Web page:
HAMPSHIRE Constabulary’s support service for the LGBT+ communities has been renamed as it marks its 25th anniversary.

The LAGLO team will now be known as LGBT+ Link Officers to better reflect the work they do with victims of all gender identities and sexual orientations.

Founded in 1996, the service was one of the first of its kind in the country and the role has largely remained unchanged.

Police officers and staff who volunteer to join the scheme undergo additional training around LGBT+ issues and their role is to build trust, confidence and engagement with the police in these communities.

The force currently has around 90 LGBT+ Link Officers, many of whom are themselves part of the LGBT+ communities or who consider themselves allies.

The work they carry out ranges from supporting victims and witnesses of crimes and incidents involving the LGBT+ communities to advising colleagues and promoting an understanding within force of LGBT+ issues.

Their community engagement work also sees LGBT+ Link Officers representing Hampshire Constabulary at pride events across both counties, with the specially designed police car being a regular fixture in previous years.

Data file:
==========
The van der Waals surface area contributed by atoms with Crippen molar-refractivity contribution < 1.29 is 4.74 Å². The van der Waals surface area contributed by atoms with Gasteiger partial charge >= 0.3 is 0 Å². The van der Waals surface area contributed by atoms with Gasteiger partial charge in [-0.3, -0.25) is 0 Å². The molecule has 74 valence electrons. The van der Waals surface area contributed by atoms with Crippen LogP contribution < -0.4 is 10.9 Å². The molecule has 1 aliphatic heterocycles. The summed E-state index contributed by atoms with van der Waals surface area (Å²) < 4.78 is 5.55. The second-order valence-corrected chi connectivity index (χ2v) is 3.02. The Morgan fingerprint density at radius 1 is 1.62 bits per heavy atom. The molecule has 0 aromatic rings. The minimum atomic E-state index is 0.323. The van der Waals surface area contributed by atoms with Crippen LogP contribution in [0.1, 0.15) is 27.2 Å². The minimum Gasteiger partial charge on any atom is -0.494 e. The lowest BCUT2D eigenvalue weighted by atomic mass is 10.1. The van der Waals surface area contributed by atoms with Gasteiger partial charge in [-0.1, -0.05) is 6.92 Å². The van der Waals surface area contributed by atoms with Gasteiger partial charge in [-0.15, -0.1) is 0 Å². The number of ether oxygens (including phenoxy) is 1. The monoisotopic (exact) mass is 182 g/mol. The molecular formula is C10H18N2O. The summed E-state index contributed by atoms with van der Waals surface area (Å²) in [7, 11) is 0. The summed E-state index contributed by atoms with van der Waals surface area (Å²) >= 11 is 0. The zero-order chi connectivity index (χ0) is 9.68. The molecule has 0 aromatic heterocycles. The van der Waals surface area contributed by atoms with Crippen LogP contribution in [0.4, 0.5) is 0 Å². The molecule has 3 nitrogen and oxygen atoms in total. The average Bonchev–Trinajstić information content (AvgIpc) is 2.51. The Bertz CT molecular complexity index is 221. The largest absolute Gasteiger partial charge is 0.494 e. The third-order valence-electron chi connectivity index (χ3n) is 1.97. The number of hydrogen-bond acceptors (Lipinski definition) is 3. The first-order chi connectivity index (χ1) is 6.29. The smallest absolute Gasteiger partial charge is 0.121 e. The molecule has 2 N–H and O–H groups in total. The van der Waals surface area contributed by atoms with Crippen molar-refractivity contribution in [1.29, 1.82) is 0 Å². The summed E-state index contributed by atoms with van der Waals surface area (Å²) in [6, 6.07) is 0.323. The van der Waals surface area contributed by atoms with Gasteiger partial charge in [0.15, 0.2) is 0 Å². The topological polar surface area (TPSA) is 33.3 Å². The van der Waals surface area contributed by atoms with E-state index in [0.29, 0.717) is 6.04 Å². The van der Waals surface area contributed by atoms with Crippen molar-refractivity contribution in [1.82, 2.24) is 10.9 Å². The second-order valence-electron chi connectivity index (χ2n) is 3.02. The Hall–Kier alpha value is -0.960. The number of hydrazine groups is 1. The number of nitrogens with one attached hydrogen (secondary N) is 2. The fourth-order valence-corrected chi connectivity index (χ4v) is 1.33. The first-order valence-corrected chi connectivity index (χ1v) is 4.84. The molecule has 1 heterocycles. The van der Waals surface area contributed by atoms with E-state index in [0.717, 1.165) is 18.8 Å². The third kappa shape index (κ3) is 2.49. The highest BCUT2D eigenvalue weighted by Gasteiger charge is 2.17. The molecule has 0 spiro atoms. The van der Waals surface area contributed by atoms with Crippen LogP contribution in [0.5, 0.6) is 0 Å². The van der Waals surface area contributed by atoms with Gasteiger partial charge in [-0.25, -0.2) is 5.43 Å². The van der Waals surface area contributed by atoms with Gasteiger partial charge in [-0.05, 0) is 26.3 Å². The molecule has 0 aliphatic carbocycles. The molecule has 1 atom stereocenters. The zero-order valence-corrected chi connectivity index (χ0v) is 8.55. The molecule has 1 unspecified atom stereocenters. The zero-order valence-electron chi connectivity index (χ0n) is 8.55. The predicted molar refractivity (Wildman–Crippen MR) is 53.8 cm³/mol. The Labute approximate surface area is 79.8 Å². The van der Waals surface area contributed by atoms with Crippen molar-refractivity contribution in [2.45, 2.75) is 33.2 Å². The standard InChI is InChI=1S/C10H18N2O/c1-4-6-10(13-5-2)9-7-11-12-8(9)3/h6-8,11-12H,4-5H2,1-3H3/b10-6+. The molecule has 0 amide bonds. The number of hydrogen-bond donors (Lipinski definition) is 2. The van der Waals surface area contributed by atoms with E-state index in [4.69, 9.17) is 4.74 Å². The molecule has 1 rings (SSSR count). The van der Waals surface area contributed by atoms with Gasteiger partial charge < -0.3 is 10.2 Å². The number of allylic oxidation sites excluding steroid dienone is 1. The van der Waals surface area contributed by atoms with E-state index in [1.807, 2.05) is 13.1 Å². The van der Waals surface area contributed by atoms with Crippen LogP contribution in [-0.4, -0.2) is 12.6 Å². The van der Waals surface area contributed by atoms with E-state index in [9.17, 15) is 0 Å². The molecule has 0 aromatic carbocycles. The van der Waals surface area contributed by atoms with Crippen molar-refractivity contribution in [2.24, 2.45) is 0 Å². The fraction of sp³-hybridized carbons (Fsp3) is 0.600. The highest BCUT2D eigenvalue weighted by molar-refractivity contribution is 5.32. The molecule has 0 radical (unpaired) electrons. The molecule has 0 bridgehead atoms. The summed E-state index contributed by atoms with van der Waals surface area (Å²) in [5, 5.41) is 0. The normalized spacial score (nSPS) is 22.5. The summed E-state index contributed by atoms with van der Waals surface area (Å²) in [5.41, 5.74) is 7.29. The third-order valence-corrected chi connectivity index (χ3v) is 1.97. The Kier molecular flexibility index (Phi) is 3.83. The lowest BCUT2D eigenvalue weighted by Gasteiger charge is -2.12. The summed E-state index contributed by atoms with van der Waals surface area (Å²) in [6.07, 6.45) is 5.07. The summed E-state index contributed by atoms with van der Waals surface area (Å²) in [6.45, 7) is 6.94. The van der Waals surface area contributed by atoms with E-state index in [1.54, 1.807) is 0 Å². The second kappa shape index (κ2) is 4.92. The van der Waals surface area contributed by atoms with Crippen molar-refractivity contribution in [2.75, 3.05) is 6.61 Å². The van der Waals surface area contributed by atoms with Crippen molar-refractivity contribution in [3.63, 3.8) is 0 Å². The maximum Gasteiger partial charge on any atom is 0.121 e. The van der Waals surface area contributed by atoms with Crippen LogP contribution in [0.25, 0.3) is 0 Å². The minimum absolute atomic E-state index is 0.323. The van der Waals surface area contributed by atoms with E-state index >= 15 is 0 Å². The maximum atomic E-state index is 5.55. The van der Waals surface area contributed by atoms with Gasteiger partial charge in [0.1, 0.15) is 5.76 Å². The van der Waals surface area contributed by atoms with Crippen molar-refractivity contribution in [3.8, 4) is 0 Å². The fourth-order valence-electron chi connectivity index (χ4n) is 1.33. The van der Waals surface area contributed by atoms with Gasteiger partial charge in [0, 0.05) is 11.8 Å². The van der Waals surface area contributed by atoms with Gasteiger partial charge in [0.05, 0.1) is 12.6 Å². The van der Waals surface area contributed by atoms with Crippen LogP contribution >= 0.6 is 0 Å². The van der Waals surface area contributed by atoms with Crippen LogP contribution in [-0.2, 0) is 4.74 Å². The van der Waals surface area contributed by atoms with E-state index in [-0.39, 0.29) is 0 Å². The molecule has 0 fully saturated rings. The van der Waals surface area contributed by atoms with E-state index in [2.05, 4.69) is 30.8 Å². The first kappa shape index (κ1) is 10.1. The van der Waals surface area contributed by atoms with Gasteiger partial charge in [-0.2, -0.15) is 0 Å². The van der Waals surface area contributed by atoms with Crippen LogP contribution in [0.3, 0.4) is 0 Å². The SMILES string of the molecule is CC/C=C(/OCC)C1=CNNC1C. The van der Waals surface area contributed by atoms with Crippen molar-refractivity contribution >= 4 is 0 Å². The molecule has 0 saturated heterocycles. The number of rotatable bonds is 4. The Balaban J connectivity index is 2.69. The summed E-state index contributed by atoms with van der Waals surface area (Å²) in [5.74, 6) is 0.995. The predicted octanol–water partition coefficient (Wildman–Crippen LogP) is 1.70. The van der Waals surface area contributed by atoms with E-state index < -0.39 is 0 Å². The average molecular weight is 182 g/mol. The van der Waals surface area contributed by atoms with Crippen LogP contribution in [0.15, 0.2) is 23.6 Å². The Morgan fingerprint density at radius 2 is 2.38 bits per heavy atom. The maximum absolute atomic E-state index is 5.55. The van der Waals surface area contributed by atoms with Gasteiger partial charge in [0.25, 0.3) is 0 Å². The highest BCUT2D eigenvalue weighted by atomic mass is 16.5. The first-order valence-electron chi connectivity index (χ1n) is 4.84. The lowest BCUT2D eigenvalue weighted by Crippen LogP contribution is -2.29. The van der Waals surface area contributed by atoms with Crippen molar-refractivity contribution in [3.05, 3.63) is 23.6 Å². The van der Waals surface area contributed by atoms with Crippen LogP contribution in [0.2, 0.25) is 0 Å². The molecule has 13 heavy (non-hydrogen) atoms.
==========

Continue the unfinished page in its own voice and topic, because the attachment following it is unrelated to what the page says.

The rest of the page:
Acting chief inspector, Scott Johnson is co-chair of the LGBT+ Resource Group. He said: “As one of the very first British police forces to have a LGBT+ liaison scheme, this event will mark 25 years of this work and how it has evolved, both in terms of the service delivered to communities and how our organisation has changed to support our LGBT+ colleagues. It is also a time to reflect on current and future challenges and how we work with partners to meet the needs of future LGBT+ communities and ensure they have trust and confidence in the police.”

The renaming announcement and 25th anniversary celebrations – delayed from last year due to the pandemic – coincide with the International Day Against Homophobia, Biphobia and Transphobia (IDAHOBIT) on May 17.

The date marking IDAHOBIT was originally selected to commemorate the decision to remove homosexuality from the International Classification of Diseases from the World Health Organisation on May 17, 1990.

One of the key roles of the LGBT+ Link Officers is to encourage the reporting of homophobic, biphobic and transphobic hate crimes along with domestic abuse and sexual violence.

These could be physical attacks, threats or verbal and online abuse.

To find out more go to hampshire.police.uk/advice/advice-and-information/hco/hate-crime/